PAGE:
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I was told the following basic facts:

  • Objects made of the same metal don’t fuse in the atmosphere because they form an oxide layer. They do fuse in space.
  • Gold doesn’t oxidize.

Yet, gold nuggets held together also don’t fuse (I can pull them apart without resistance). How does each gold atom “know” which object it belongs to?


marked as duplicate by Kyle Oman, Kyle Kanos, Brandon Enright, DavePhD, Jim Jun 20 '14 at 17:35

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  • $\begingroup$ Similar question about plastics by the same author - good idea, since the answers probably differ. $\endgroup$ – Roman Starkov Jun 20 '14 at 12:29
  • $\begingroup$ Great question, but sadly @jinawee's duplicate asks the same (and has good answers). Upvoting your plastic question though! $\endgroup$ – Kyle Oman Jun 20 '14 at 14:41

The gold objects you are pushing together are not sufficiently flat to stick, at the atomic level. I imagine that the contact at those points that actually touch may well be sufficient for fusion, but at the atomic scale there is so little contact that you can simply separate the objects apart like nothing happened.

Experiment: if you hammer two pieces of rust-free iron together, they stick a bit, because hammering them together improves how much of the metal actually touches at the atomic level. But the contact is still not very good, especially since iron has the oxide layer you mention.

Cold welding makes use of the idea that if you make the metals truly contact each other without any contamination, they will actually stick together. Quote from none other than Richard Feynmann, answering your question literally:

The reason for this unexpected behavior is that when the atoms in contact are all of the same kind, there is no way for the atoms to “know” that they are in different pieces of copper. When there are other atoms, in the oxides and greases and more complicated thin surface layers of contaminants in between, the atoms “know” when they are not on the same part.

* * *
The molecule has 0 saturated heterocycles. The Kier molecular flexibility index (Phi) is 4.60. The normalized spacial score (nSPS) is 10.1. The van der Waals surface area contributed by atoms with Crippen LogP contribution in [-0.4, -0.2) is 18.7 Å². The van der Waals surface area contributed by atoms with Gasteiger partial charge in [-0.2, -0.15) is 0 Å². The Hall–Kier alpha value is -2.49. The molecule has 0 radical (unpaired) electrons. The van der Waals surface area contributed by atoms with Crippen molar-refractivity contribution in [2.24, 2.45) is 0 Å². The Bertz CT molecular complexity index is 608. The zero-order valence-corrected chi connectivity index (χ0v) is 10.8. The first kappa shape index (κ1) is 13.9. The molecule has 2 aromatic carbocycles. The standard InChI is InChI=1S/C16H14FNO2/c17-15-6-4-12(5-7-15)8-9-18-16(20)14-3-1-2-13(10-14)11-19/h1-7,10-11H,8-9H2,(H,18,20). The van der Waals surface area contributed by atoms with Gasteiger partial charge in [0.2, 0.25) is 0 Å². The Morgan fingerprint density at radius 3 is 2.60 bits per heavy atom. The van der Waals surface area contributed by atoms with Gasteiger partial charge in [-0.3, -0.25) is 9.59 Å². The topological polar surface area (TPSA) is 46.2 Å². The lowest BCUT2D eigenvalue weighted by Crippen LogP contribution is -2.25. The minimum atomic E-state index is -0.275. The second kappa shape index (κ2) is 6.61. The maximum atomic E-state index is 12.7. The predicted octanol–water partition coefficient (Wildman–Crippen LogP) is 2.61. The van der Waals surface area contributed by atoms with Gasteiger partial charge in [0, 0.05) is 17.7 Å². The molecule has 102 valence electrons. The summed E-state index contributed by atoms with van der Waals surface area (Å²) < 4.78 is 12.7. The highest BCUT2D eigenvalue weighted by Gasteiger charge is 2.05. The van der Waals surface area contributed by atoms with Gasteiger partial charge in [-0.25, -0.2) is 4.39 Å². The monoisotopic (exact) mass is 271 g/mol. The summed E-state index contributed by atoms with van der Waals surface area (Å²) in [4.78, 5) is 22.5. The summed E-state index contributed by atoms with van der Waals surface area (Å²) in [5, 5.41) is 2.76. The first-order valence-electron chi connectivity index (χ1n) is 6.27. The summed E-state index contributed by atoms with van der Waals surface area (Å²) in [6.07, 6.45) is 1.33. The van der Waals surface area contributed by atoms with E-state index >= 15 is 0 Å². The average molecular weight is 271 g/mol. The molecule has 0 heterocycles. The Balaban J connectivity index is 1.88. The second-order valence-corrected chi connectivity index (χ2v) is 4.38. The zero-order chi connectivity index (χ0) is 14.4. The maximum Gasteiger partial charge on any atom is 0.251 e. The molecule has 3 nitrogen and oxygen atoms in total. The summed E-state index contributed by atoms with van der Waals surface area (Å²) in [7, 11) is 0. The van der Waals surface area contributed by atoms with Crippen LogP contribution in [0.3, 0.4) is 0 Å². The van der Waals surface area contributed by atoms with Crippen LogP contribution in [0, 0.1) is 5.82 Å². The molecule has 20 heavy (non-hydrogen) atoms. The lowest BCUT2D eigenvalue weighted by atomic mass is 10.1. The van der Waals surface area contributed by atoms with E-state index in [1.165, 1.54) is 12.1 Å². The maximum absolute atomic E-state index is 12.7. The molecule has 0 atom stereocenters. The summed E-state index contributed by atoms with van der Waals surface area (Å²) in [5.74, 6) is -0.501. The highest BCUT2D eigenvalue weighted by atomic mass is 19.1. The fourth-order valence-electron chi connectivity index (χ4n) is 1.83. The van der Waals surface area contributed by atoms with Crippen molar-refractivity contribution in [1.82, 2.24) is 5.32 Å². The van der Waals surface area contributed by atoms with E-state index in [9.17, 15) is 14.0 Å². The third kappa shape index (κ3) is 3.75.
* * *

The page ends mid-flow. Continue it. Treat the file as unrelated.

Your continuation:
In particular, gold does actually stick together exceptionally well in the right conditions, the right conditions being nanoscale flatness, aligned crystalline structures, gold purity and clean surfaces:

single-crystalline ultrathin gold nanowires (diameters less than 10 nm) can be cold-welded together within seconds by mechanical contact alone, and under remarkably low applied pressures

  • $\begingroup$ Add to "right conditions": purity and clean surface. Anything you touch with your hands will have oils on them. And I believe that gold does form a monolayer oxide in air, but I may need to be corrected on that. $\endgroup$ – garyp Jun 20 '14 at 13:53
  • $\begingroup$ @garyp thanks, updated. A comment on this answer says that gold forms a monolayer of oxygen "and other stuff", rather than oxide, so I can imagine that being relevant too, yeah. $\endgroup$ – Roman Starkov Jun 20 '14 at 14:12

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